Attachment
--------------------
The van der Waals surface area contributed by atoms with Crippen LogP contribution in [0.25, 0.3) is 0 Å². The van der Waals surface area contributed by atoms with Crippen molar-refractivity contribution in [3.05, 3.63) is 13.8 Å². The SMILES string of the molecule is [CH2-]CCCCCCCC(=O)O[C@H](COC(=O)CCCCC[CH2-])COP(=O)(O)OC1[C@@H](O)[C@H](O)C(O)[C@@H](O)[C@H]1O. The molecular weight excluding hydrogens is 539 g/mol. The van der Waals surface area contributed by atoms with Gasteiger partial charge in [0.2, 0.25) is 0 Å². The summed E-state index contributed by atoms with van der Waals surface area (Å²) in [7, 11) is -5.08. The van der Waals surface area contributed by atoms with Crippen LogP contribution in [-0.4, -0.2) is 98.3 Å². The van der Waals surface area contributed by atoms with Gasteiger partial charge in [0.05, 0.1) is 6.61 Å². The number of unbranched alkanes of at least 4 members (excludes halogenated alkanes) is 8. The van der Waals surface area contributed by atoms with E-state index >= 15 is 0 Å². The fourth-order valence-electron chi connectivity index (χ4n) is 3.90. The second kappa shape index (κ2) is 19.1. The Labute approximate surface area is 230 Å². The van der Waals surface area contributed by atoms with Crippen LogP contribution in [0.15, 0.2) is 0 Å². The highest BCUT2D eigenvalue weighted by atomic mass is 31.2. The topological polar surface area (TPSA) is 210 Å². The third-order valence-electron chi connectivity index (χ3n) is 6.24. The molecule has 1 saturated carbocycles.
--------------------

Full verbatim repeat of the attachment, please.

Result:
The van der Waals surface area contributed by atoms with Crippen LogP contribution in [0.25, 0.3) is 0 Å². The van der Waals surface area contributed by atoms with Crippen molar-refractivity contribution in [3.05, 3.63) is 13.8 Å². The SMILES string of the molecule is [CH2-]CCCCCCCC(=O)O[C@H](COC(=O)CCCCC[CH2-])COP(=O)(O)OC1[C@@H](O)[C@H](O)C(O)[C@@H](O)[C@H]1O. The molecular weight excluding hydrogens is 539 g/mol. The van der Waals surface area contributed by atoms with Gasteiger partial charge in [0.2, 0.25) is 0 Å². The summed E-state index contributed by atoms with van der Waals surface area (Å²) in [7, 11) is -5.08. The van der Waals surface area contributed by atoms with Crippen LogP contribution in [-0.4, -0.2) is 98.3 Å². The van der Waals surface area contributed by atoms with Gasteiger partial charge in [0.05, 0.1) is 6.61 Å². The number of unbranched alkanes of at least 4 members (excludes halogenated alkanes) is 8. The van der Waals surface area contributed by atoms with E-state index >= 15 is 0 Å². The fourth-order valence-electron chi connectivity index (χ4n) is 3.90. The second kappa shape index (κ2) is 19.1. The Labute approximate surface area is 230 Å². The van der Waals surface area contributed by atoms with Crippen LogP contribution in [0.15, 0.2) is 0 Å². The highest BCUT2D eigenvalue weighted by atomic mass is 31.2. The topological polar surface area (TPSA) is 210 Å². The third-order valence-electron chi connectivity index (χ3n) is 6.24. The molecule has 1 saturated carbocycles.